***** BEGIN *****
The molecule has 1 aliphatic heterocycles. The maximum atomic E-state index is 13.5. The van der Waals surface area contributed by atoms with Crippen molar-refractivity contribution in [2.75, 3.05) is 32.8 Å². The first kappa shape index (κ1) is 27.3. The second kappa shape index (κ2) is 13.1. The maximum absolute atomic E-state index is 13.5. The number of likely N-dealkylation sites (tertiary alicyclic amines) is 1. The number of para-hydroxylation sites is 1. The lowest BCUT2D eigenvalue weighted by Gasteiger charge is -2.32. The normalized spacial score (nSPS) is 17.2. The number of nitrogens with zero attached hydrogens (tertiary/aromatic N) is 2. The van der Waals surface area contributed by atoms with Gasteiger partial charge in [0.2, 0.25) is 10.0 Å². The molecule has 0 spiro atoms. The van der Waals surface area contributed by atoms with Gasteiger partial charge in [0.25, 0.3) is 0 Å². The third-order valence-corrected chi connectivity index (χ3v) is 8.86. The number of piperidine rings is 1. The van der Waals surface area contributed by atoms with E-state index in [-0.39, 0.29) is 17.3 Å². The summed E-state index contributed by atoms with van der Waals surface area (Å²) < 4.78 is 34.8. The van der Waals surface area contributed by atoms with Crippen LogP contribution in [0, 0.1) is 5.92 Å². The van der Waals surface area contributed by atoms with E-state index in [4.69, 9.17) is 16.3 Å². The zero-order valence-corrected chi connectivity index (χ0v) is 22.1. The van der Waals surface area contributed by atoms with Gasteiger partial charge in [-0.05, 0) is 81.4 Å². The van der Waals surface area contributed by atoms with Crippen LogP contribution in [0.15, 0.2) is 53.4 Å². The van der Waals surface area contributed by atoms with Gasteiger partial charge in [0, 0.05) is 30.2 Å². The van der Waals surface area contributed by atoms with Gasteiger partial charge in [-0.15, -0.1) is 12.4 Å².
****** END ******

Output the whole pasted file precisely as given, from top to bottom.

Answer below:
The molecule has 1 aliphatic heterocycles. The maximum atomic E-state index is 13.5. The van der Waals surface area contributed by atoms with Crippen molar-refractivity contribution in [2.75, 3.05) is 32.8 Å². The first kappa shape index (κ1) is 27.3. The second kappa shape index (κ2) is 13.1. The maximum absolute atomic E-state index is 13.5. The number of likely N-dealkylation sites (tertiary alicyclic amines) is 1. The number of para-hydroxylation sites is 1. The lowest BCUT2D eigenvalue weighted by Gasteiger charge is -2.32. The normalized spacial score (nSPS) is 17.2. The number of nitrogens with zero attached hydrogens (tertiary/aromatic N) is 2. The van der Waals surface area contributed by atoms with Gasteiger partial charge in [0.2, 0.25) is 10.0 Å². The molecule has 0 spiro atoms. The van der Waals surface area contributed by atoms with Gasteiger partial charge in [0.25, 0.3) is 0 Å². The third-order valence-corrected chi connectivity index (χ3v) is 8.86. The number of piperidine rings is 1. The van der Waals surface area contributed by atoms with E-state index in [-0.39, 0.29) is 17.3 Å². The summed E-state index contributed by atoms with van der Waals surface area (Å²) < 4.78 is 34.8. The van der Waals surface area contributed by atoms with Crippen LogP contribution in [0, 0.1) is 5.92 Å². The van der Waals surface area contributed by atoms with E-state index in [4.69, 9.17) is 16.3 Å². The zero-order valence-corrected chi connectivity index (χ0v) is 22.1. The van der Waals surface area contributed by atoms with Gasteiger partial charge in [-0.05, 0) is 81.4 Å². The van der Waals surface area contributed by atoms with Crippen LogP contribution in [0.15, 0.2) is 53.4 Å². The van der Waals surface area contributed by atoms with Gasteiger partial charge in [0, 0.05) is 30.2 Å². The van der Waals surface area contributed by atoms with Gasteiger partial charge in [-0.15, -0.1) is 12.4 Å².